Why Professional Specialization Requires Digital Origination

When talking about the future of work, artificial intelligence, cobotics and big data play a vital role. The fact that job profiles change and new ones occur, is due to however, a development which has been continuing for decades and now leads to significants shifts in conjunction with digital solutions: the professional specialization. This requires new forms of origination to connect increasing specialized offer and fine-chased demand in a precise manner.

Specialization — a phenomenon which starts in education and stretches practically through all occupations. A clear example of it is business law with its technical fine ramifications: the range reaches from a tax lawyer for transfer prices over experts for insolvency impugnment and drug advertising law up to a cyber security lawyer. However, in the meantime — also with look at industries, there are lawyers who specialize, for example on automotives, logistics or pharmaceutical industries. Besides the big full-service law firms, there are overall highly specialized law boutiques with a handful of lawyers who provide — mostly as spin-off from big law — increasing fragmenting and considerable competitive pressure.

If David catches up with Goliath by digitization

That’s the reason why small, specialized units can be less expensive due to low and adaptable cost structure than large law firms and still achieve more reasonable margins.

At the same time, digitization of legal services (“LegalTech”) makes it possible that also complex contracts, for instance, for M&A transactions meanwhile can be drafted within a few minutes thanks to document automation. Moreover, the analysis of contracts is completed by self-learning and deep-learning systems. Thereby small commercial law firms are able more and more to take prestigious mandates from top dogs.

Expert search like a needle in a haystack

At first glance, this sounds like perfect conditions for the client side but in fact it often turns out to be a challenge: We have learned from numerous conversations with legal advisors and executives that searching and finding suitable business lawyers proves to be increasingly difficult in light of increasing diversification and at the same time more fine-chased demand.

Just one practical example: because of the general data protection regulation of the European Union, currently the question arises for company archives how to handle personal data from historical files. Recently, a German DAX group could have asked a large law firm directly, however, it wanted explicitly a data protection expert with proven expertise in archive law. Such candidates are scarce also in full-service law firms because this type of business is comparatively small and less lucrative than corporate transactions. In the end, the company found a boutique law firm in Munich with three lawyers and an expert for exactly this subject based on a selection process coordinated by Digitorney. That example shows that the strong diversification of legal questions in niche areas, an increasingly fragmented legal advisory market and the need for an unbiased selection of consultants due to compliance rules requires new ways in the search for suitable experts.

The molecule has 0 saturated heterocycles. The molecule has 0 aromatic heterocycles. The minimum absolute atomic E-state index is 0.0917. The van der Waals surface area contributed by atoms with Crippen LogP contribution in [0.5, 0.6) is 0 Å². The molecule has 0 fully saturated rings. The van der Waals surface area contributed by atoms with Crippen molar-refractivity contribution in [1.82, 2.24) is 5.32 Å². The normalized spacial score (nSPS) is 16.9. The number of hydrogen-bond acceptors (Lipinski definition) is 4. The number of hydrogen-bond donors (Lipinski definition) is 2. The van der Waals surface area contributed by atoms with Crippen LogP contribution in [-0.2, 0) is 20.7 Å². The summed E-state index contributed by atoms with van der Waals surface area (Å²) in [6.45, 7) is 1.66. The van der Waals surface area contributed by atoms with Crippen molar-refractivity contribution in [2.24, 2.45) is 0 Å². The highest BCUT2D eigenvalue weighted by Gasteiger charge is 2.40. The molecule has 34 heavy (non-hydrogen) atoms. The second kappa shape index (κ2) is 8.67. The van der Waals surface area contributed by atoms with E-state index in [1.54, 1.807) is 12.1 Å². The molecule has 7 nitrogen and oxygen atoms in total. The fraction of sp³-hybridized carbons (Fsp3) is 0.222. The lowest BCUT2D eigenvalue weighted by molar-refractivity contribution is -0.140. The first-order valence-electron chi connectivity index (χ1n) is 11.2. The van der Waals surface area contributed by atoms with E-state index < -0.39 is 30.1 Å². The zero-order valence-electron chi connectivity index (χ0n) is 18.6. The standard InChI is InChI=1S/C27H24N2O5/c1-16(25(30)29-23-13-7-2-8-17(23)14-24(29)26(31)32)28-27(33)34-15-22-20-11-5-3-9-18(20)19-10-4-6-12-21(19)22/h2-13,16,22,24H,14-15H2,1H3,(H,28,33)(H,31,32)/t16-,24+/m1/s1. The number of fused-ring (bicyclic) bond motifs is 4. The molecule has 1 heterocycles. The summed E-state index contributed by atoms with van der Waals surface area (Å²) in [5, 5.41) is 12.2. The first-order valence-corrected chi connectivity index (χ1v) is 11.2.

Precise search for experts by digital solutions

Digital-supported searching services in combination with a written structure of the circumstances and the problem definition are trendsetting services because they bring supplier and demander precisely together — an approach which might gain in importance beyond legal advice in future. In light of extensive price and quality transparency as well as ubiquitously available expert information, the great importance of the choice according to the situation in this subject, financially and also humanely suitable experts with the desired seniority level also increases in areas like IT, finances or marketing / communication.

Due to the evolving trend towards specialization in different professional areas, experts in niche areas will be factually forced to generate new business via digital channels and networks. To work out unique selling propositions so filigree that experts can be found digital supported, consequently becomes a key factor.

Gig Economy on the rise — compulsion to digital origination

Everyone who thinks that these developments concern only a small group of employees, should take into consideration the trend towards the so called “Gig Economy”. In the United States, already 20 to 30 percent of the population work as freelancers and accept short-term orders from companies. In the coming years this type of professional work is likely to evolve across industries dynamically on a global scale. In light of the ongoing specialization and worldwide availability of brainworkers by way of digital collaboration, this will give rise to the question to many experts of how to generate new business. That’s why there’s no way around digital origination channels.

Dr. Ruediger Theiselmann is a lawyer and CEO of Digitorney Group. A digital B2B market place for business law, Digitorney searches suitable lawyers in all areas of the business law on behalf of companies in a digital manner. Additionally, Digitorney prepares written case summaries so that the expert can jump right into the case efficiently. Furthermore, legal tech solutions (e.g. document automation, digital whistleblowing tool, workflow tool) are made available.

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